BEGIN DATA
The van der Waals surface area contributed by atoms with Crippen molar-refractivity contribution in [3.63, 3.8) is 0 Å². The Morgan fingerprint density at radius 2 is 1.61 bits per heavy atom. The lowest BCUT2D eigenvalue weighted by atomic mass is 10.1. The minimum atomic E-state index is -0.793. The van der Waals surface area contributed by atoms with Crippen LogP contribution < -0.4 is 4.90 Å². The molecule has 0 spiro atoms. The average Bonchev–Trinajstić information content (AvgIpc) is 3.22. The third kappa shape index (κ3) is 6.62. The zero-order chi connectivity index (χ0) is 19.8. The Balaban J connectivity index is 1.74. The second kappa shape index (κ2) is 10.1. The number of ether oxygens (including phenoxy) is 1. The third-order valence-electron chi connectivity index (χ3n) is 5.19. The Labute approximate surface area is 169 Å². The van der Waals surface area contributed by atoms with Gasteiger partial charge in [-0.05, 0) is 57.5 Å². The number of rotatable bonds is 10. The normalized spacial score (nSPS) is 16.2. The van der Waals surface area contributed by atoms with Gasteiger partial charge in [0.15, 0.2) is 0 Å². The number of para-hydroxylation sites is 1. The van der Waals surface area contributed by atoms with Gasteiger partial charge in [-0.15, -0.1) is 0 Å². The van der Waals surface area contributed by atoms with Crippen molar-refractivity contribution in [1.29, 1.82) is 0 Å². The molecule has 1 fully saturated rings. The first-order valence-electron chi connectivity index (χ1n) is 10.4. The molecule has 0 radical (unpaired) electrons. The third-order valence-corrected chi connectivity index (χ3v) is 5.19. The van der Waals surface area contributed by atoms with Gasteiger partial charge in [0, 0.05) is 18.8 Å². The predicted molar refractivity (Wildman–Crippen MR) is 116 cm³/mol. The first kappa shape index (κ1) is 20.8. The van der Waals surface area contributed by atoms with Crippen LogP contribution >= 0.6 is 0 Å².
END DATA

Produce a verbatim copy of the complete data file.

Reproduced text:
The van der Waals surface area contributed by atoms with Crippen molar-refractivity contribution in [3.63, 3.8) is 0 Å². The Morgan fingerprint density at radius 2 is 1.61 bits per heavy atom. The lowest BCUT2D eigenvalue weighted by atomic mass is 10.1. The minimum atomic E-state index is -0.793. The van der Waals surface area contributed by atoms with Crippen LogP contribution < -0.4 is 4.90 Å². The molecule has 0 spiro atoms. The average Bonchev–Trinajstić information content (AvgIpc) is 3.22. The third kappa shape index (κ3) is 6.62. The zero-order chi connectivity index (χ0) is 19.8. The Balaban J connectivity index is 1.74. The second kappa shape index (κ2) is 10.1. The number of ether oxygens (including phenoxy) is 1. The third-order valence-electron chi connectivity index (χ3n) is 5.19. The Labute approximate surface area is 169 Å². The van der Waals surface area contributed by atoms with Gasteiger partial charge in [-0.05, 0) is 57.5 Å². The number of rotatable bonds is 10. The normalized spacial score (nSPS) is 16.2. The van der Waals surface area contributed by atoms with Gasteiger partial charge in [0.15, 0.2) is 0 Å². The number of para-hydroxylation sites is 1. The van der Waals surface area contributed by atoms with Gasteiger partial charge in [-0.15, -0.1) is 0 Å². The van der Waals surface area contributed by atoms with Crippen molar-refractivity contribution in [1.29, 1.82) is 0 Å². The molecule has 1 fully saturated rings. The first-order valence-electron chi connectivity index (χ1n) is 10.4. The molecule has 0 radical (unpaired) electrons. The third-order valence-corrected chi connectivity index (χ3v) is 5.19. The van der Waals surface area contributed by atoms with Gasteiger partial charge in [0, 0.05) is 18.8 Å². The predicted molar refractivity (Wildman–Crippen MR) is 116 cm³/mol. The first kappa shape index (κ1) is 20.8. The van der Waals surface area contributed by atoms with Crippen LogP contribution >= 0.6 is 0 Å².